The Actors In the Model
An important part of the abstract model is played by the various actors. Because the deploy-
ment phenomenon is a complex one, the roles involved with it are not as straight-forward as
they may seem at first.
In order to fully describe these roles, we have to think about what their final outcome pro-
duces. As we will see, it is useful to keep your thinking centered in the Resolution Phase.
The Producer's responsibility is to build a software product and prepare it for deployment. The
outputs of the Producer-To-Developer Publication Phase are three kinds of items, as we saw
• The resources to be deployed.
•A description for each resource so that the Distributor knows exactly what to do with
• The Deployment Policies, designed by the marketing staff or somebody else in the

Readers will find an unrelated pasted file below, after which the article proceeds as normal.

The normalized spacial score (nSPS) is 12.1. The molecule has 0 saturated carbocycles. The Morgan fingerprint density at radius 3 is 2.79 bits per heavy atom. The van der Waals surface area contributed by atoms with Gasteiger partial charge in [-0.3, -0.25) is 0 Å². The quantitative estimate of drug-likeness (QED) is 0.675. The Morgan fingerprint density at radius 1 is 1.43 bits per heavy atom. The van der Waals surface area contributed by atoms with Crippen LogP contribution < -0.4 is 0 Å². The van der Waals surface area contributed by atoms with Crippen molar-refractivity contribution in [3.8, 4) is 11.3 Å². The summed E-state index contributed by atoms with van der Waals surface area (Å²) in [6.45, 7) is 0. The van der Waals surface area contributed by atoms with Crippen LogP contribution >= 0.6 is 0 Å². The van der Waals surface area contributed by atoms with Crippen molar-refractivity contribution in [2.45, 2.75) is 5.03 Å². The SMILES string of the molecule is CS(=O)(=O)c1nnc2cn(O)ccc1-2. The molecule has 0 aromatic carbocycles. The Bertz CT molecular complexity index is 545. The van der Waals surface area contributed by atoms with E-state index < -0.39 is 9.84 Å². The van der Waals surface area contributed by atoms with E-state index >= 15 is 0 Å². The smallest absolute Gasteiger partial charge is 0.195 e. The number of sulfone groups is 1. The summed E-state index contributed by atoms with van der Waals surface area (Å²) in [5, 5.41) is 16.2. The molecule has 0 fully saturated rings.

Software Owner organization.
The first two items together are known as Annotated Resources. The easiest and standard way
to annotate a Java resource when under the form of a JAR file is to put some meta-information
in the META-INF standard directory of the JAR file itself.
We will think of resources as being annotated; that is, self-described (here, we are interested in
describing the deployment matters only). There could be a variety of different techniques to
describe resources, such as Java property files, DB entries, or XML files. The concept here is
that the annotation must work as the basis for the Deployment Policies' definition and actua-
It is as if the Deployment Policies were a function, and the Annotated Resources and
the Client Environment Definitions were its main input parameters.
Figure 2.7 presents the roles with their responsibilities seen from the Resolution Phase per-